Karl’s Chronicles Article 39 Cut to Service
“Very well-hewn churches excavated from the rock, the likes of which cannot be found anywhere else in the world… I weary of writing more about these buildings because it seems to me that I shall not be believed.”
-Frances Alvarez – First European to visit Lalibela in the early 16th century.
Down they came. Almost tumbling over themselves like broken rock from a mountainside. Draped in pearl-white, both pure and fanatical in equal measures. Replicating a biblical scene when doused in a flood of puncturing light, luminous from the violent swirl of an overhead storm. Reduced by caution, the four elderly women almost lost in the folds and depths of their cloaks, shuffled along to the sharp edge of the precipice. Four sets of watery eyes looked across the chasm to the vast cross that lay before them. Its rust-red sides mottled with moss and mould sunk deep into the gloomy rock. Shadowing a medieval fortress, too heavy for its foundations, swallowed up by the calamities of the land.
Guided by the first drops of rain, the women dashed to the opposite side. As if by magic, be it the very hand of God, under the blinding distraction of lightning, the pious group had disappeared.
The rains fell in a fury, colour drained from the land as cold dullness engulfed the hill. The giant cross, fifteen metres deep, a triple-tiered plinth resembled an altar when seen from the eye of the storm. The formidable rock-cut church of Bet Giyorgis offered climatic and religious sanctuary. Quietly embracing, on that early November morning, the chattering huddle of four women, who moments earlier had mystified the world by their disappearance—vanishing down a subterranean stairwell, in a similarly excited breath of Alice heading to Wonderland. But the clever act that really shocked its audience was the puzzling brilliance of excavating an entire church from the rock -not inwards but downwards.
Not just one church to mesmerize the architects and engineers! But eleven in total, all cut and crafted by hand from solid bodies of rock. There are no bricks and nails, no tiles and joists like a standard church, for the worshipping places of Lalibela came directly from the command of God.
Legend tells us that Lalibela’s mother foresaw her son Gebrel Mesqel Lalibela (1181-1221) as the future emperor, from a phenomenon of a swarm of bees encircling him at birth. A divine blessing would occur during adulthood when stories talk of Lalibela ascending, under the guidance of angels to the realms of the third heavens—leaving his coma induced body, poisoned by the hands of his half brother, for orders of a higher purpose. Bearing witness to the unveiling of a momentous city, a new Jerusalem, with orders from God to return and build it. As the Muslim occupation of Jerusalem by Saladin’s army, had effectively halted all pilgrimages to the Holy Land.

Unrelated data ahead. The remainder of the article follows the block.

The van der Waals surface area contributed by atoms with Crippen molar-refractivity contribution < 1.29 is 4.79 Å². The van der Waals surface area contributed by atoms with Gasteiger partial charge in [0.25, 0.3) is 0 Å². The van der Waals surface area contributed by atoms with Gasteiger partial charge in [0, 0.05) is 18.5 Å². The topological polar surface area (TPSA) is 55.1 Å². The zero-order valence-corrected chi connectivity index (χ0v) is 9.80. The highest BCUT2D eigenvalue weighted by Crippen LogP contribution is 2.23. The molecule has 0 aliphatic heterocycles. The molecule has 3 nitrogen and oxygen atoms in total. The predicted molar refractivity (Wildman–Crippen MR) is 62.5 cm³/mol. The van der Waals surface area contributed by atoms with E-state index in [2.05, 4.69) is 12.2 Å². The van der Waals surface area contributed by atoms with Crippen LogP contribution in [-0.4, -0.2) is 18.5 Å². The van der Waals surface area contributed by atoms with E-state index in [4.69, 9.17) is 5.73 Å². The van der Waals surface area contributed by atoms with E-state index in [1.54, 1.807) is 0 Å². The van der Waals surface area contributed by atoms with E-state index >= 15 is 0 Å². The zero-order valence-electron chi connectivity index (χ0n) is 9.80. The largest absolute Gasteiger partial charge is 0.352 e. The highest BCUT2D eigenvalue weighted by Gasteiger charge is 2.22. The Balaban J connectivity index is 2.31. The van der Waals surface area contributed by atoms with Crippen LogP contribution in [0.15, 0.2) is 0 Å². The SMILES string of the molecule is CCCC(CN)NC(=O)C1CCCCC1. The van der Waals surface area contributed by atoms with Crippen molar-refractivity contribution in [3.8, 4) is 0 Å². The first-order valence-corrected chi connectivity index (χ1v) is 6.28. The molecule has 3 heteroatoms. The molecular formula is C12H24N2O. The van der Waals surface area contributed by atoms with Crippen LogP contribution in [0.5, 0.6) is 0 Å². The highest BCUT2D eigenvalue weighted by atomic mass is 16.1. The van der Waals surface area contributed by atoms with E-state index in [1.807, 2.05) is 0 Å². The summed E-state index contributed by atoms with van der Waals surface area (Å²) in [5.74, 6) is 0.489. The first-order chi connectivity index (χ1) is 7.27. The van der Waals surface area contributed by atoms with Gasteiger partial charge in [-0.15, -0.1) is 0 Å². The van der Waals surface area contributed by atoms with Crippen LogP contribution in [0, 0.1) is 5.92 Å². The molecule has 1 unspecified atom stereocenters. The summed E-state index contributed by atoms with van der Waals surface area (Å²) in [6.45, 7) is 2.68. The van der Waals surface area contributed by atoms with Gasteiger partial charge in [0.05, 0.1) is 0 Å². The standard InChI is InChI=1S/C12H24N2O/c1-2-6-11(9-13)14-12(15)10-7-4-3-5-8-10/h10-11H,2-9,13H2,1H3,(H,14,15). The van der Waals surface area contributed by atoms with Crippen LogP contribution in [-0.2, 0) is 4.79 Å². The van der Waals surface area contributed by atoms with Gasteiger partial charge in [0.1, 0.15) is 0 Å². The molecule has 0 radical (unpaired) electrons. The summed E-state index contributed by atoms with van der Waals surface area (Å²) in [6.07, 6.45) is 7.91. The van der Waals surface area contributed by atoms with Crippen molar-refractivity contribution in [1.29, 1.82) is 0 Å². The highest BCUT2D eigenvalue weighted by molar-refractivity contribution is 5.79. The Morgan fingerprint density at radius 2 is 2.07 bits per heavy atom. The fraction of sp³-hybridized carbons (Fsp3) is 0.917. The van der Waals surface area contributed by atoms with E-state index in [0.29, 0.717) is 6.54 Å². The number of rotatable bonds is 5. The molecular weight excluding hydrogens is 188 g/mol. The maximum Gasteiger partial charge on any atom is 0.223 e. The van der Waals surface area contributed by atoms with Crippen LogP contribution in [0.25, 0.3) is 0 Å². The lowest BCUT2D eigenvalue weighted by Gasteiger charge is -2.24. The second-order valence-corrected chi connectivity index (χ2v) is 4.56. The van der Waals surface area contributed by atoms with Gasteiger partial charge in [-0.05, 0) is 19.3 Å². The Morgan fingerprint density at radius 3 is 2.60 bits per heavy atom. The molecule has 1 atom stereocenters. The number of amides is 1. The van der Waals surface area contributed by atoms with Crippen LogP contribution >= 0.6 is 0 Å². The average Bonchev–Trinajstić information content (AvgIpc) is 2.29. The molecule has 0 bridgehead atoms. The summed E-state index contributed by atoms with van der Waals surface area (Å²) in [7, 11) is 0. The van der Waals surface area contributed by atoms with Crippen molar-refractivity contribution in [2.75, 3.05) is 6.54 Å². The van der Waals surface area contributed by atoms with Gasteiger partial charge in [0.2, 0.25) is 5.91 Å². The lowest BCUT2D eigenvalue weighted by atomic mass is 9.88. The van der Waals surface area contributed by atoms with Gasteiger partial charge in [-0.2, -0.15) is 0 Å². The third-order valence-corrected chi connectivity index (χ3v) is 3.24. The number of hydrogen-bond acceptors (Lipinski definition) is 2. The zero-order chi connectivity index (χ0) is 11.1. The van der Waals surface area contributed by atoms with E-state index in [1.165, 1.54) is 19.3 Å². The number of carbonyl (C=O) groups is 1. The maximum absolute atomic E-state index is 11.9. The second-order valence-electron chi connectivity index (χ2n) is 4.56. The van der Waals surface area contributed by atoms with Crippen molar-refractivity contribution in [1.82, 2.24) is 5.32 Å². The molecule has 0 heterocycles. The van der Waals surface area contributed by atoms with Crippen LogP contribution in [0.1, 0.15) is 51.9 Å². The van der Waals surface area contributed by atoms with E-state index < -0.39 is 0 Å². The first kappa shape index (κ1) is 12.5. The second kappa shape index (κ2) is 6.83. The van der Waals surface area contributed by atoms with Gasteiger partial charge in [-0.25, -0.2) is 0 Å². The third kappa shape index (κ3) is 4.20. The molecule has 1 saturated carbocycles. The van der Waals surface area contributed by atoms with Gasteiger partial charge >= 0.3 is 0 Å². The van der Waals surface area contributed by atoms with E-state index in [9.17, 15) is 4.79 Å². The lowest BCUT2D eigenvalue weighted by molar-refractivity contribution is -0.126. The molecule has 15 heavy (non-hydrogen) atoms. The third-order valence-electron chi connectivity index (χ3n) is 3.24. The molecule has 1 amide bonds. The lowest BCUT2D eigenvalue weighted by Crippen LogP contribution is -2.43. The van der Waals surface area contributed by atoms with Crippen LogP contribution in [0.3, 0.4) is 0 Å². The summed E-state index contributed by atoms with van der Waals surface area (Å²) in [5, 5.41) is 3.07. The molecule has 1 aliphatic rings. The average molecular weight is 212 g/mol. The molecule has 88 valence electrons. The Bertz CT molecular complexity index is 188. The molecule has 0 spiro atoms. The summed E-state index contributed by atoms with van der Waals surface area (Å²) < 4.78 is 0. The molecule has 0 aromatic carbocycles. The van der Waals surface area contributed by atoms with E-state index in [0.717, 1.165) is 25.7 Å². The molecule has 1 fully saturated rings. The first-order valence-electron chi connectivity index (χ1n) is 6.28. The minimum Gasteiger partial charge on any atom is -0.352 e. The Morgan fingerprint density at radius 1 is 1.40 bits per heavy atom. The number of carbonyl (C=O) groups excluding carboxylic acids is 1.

Modern-day experts dated the churches around Saladin’s capture of Jerusalem in 1187. They agree that the names of the buildings such as the Tomb of Adam and Calvary were representative of the holy city.
The churches of Lalibela, constructed between the 12th and 13th centuries during the Zagwe dynasty, sit chronologically in the middle of Ethiopia’s three empires. Before Lalibela, grew the Kingdom of Aksum in the countries far north. The first official written accounts by an Egyptian sailor mention Aksum during the first century after Christ. But modern methods of archaeological dating, take it back centuries earlier to 400BC. Set at the core of intersecting trade routes with Egypt, and the gold-productive plain around the Sudanese frontier. Not far away to the northeast, lay the port of Adulis which ferried trade across the Red Sea to Arabia and India. At its zenith, the empire flooded into vast tracts of southern Arabia and northwest into the Sudanese Nile Valley.
After Armenia, at the hands of Abba Salama, a wandering Saint, Ethiopia became the second country to adopt Christianity during the fourth century BC. Following the baptism of King Trdat III who Christianized his people at the time of the Apostles. The new religion increased its field from the arrival of the Nine Saints, a band of missionaries who conceived a necklace of cliff ledge monasteries in the north.
Gonder became the first fixed capital since Lalibela, founded in 1636 by Emperor Fasiladas. Remaining defiant for over a century which was a considerable achievement in light of the Muslim-Christian wars and tribal conflict of the migrating Oromo that had preceded it.
Encouraged by religion and government, Ethiopia’s artistic temperament blossomed. From paintings to architecture, the country witnessed impressive strokes of creativity. As the capital prospered, it unveiled opulent palaces, castles, attractive gardens, and lucrative estates. Eventually, Gondar’s realm imploded, brought down by rivalries, court intrigues, corruption, and good old fashioned murder. Rather than confrontation from external forces.